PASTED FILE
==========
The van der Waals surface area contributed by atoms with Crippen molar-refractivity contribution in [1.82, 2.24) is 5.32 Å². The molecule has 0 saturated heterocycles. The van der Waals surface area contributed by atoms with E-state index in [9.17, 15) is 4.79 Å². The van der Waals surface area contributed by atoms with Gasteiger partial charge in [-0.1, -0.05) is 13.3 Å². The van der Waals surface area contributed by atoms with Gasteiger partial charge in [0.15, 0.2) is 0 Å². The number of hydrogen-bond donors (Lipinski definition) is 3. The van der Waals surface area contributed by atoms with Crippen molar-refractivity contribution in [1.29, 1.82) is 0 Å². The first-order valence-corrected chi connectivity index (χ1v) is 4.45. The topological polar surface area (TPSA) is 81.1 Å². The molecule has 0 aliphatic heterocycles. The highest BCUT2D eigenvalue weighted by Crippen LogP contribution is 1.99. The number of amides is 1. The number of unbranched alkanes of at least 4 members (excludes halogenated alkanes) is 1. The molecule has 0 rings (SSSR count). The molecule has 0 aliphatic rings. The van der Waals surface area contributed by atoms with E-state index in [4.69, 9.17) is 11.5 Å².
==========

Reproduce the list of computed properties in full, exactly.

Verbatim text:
The van der Waals surface area contributed by atoms with Crippen molar-refractivity contribution in [1.82, 2.24) is 5.32 Å². The molecule has 0 saturated heterocycles. The van der Waals surface area contributed by atoms with E-state index in [9.17, 15) is 4.79 Å². The van der Waals surface area contributed by atoms with Gasteiger partial charge in [-0.1, -0.05) is 13.3 Å². The van der Waals surface area contributed by atoms with Gasteiger partial charge in [0.15, 0.2) is 0 Å². The number of hydrogen-bond donors (Lipinski definition) is 3. The van der Waals surface area contributed by atoms with Crippen molar-refractivity contribution in [1.29, 1.82) is 0 Å². The first-order valence-corrected chi connectivity index (χ1v) is 4.45. The topological polar surface area (TPSA) is 81.1 Å². The molecule has 0 aliphatic heterocycles. The highest BCUT2D eigenvalue weighted by Crippen LogP contribution is 1.99. The number of amides is 1. The number of unbranched alkanes of at least 4 members (excludes halogenated alkanes) is 1. The molecule has 0 rings (SSSR count). The molecule has 0 aliphatic rings. The van der Waals surface area contributed by atoms with E-state index in [4.69, 9.17) is 11.5 Å².